We rounded up ten of the best lesbian films in history.

While male same-sex romances have been slowly making their way to the mainstream (Call Me By Your Name, Love, Simon, Moonlight), lesbian love stories are still massively underrepresented in cinema.

But if you look hard enough, you’ll find that there are some stunning depictions of queer female relationships and stories hidden away, in films such as the critically-acclaimed Blue is the Warmest Colour, the Oscar-nominated Carol and the groundbreaking Kenyan drama Rafiki.

Check out our ten favourites below…

Blue is the Warmest Colour (2013)

Cast: Léa Seydoux, Adèle Exarchopoulos, Salim Kechiouche, Aurélien Recoing, Catherine Salée, Benjamin Siksou

After meeting in a gay bar, French teenager Adèle (Exarchopoulos) falls in love with a blue-haired art student called Emma (Seydoux). The critically-acclaimed drama follows their relationship from Adèle’s high school years until her adult life as a school teacher. It received nominations at the Golden Globe Awards and the BAFTAs, and was declared one of the best films of 2013.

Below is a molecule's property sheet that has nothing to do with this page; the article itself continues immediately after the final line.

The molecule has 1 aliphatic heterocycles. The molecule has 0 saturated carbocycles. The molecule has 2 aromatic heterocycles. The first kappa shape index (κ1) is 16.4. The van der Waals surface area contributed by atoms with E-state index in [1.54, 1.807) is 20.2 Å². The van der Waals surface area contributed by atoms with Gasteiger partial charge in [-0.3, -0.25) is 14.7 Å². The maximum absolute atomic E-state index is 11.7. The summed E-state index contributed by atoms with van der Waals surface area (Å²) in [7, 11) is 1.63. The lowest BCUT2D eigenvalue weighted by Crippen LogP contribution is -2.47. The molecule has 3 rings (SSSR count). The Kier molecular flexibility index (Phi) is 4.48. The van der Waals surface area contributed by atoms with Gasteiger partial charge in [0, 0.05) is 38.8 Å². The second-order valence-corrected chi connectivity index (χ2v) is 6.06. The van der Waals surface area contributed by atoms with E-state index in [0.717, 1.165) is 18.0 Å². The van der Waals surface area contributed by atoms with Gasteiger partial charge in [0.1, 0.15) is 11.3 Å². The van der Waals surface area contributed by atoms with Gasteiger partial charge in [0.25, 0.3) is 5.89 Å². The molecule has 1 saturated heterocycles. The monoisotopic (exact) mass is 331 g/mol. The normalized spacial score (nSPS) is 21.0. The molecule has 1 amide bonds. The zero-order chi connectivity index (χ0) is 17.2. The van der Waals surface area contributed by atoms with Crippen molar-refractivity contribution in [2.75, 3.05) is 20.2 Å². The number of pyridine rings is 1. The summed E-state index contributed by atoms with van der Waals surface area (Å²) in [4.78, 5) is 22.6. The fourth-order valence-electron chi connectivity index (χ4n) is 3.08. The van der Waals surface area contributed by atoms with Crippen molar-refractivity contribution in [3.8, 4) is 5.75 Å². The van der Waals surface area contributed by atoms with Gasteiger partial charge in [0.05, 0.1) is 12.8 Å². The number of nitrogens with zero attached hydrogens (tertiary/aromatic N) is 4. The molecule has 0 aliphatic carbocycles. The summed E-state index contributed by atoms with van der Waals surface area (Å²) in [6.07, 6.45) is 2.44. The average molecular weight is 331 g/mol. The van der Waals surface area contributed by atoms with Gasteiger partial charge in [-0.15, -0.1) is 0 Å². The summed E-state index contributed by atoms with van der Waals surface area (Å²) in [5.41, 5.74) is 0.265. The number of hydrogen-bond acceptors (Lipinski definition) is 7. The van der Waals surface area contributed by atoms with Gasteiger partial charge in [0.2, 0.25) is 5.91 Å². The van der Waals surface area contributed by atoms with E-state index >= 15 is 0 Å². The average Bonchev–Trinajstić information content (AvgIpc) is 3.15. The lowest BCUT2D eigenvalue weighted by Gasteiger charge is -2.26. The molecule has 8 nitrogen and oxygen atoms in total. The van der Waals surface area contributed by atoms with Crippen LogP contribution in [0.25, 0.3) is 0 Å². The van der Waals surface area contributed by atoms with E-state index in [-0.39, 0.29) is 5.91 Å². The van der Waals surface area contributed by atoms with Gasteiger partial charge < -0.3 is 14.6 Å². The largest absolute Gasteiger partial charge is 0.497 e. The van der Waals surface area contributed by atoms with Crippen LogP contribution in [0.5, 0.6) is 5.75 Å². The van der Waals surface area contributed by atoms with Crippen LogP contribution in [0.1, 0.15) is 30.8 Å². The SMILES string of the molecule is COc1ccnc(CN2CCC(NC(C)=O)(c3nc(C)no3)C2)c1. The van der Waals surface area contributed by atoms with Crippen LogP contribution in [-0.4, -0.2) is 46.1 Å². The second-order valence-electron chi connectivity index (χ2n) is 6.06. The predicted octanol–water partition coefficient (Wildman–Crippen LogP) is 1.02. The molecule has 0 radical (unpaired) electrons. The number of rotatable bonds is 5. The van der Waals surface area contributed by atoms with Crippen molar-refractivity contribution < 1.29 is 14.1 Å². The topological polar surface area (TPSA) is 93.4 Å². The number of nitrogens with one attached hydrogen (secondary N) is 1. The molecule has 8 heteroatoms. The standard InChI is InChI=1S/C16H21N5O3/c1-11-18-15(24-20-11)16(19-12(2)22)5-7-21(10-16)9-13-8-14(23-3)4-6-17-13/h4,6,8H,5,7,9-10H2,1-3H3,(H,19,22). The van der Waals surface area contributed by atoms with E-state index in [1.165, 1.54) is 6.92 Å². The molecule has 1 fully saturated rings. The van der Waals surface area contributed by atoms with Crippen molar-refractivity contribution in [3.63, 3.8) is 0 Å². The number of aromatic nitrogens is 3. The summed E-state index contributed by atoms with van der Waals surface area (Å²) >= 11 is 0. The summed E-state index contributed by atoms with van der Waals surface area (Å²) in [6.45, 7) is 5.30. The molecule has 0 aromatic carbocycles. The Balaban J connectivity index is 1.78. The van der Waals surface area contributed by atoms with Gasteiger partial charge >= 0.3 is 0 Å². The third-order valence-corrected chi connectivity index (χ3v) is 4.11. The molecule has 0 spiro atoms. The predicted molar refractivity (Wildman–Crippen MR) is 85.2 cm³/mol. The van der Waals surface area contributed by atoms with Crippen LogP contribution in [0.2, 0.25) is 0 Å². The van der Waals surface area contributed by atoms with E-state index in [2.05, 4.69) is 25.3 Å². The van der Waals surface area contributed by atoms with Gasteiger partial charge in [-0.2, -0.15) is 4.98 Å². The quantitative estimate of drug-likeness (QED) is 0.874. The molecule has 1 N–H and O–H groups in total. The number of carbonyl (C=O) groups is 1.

But I’m a Cheerleader (1999)

Cast: Natasha Lyonne, Clea DuVall, RuPaul, Melanie Lynskey, Eddie Cibrian, Katrina Phillips, Michelle Williams

Orange is the New Black star Natasha Lyonne stars as Megan Bloomfield, a popular high school cheerleader who is shipped off to conversion therapy camp after her parents discover her her lesbianism. The satirical comedy received negative reviews at the time of its release, because of its stereotypical portrayal of gay men and women, but has since developed a cult following in the queer community.